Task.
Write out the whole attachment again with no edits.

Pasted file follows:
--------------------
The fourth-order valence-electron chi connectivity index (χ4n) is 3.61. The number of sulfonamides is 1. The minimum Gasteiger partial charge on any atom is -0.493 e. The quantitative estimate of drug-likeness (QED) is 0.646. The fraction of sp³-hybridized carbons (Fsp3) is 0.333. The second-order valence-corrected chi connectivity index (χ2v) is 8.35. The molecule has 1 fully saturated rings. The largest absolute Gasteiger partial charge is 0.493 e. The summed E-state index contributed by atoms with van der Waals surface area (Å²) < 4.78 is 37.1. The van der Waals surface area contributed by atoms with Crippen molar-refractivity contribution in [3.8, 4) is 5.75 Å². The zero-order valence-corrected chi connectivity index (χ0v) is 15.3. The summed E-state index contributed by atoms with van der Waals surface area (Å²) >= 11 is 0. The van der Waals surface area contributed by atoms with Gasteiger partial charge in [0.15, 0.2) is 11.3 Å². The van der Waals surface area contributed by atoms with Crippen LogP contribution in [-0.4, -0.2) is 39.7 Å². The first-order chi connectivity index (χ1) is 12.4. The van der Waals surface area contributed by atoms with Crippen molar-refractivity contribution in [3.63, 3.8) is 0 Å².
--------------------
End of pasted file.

The fourth-order valence-electron chi connectivity index (χ4n) is 3.61. The number of sulfonamides is 1. The minimum Gasteiger partial charge on any atom is -0.493 e. The quantitative estimate of drug-likeness (QED) is 0.646. The fraction of sp³-hybridized carbons (Fsp3) is 0.333. The second-order valence-corrected chi connectivity index (χ2v) is 8.35. The molecule has 1 fully saturated rings. The largest absolute Gasteiger partial charge is 0.493 e. The summed E-state index contributed by atoms with van der Waals surface area (Å²) < 4.78 is 37.1. The van der Waals surface area contributed by atoms with Crippen molar-refractivity contribution in [3.8, 4) is 5.75 Å². The zero-order valence-corrected chi connectivity index (χ0v) is 15.3. The summed E-state index contributed by atoms with van der Waals surface area (Å²) >= 11 is 0. The van der Waals surface area contributed by atoms with Gasteiger partial charge in [0.15, 0.2) is 11.3 Å². The van der Waals surface area contributed by atoms with Crippen LogP contribution in [-0.4, -0.2) is 39.7 Å². The first-order chi connectivity index (χ1) is 12.4. The van der Waals surface area contributed by atoms with Crippen molar-refractivity contribution in [3.63, 3.8) is 0 Å².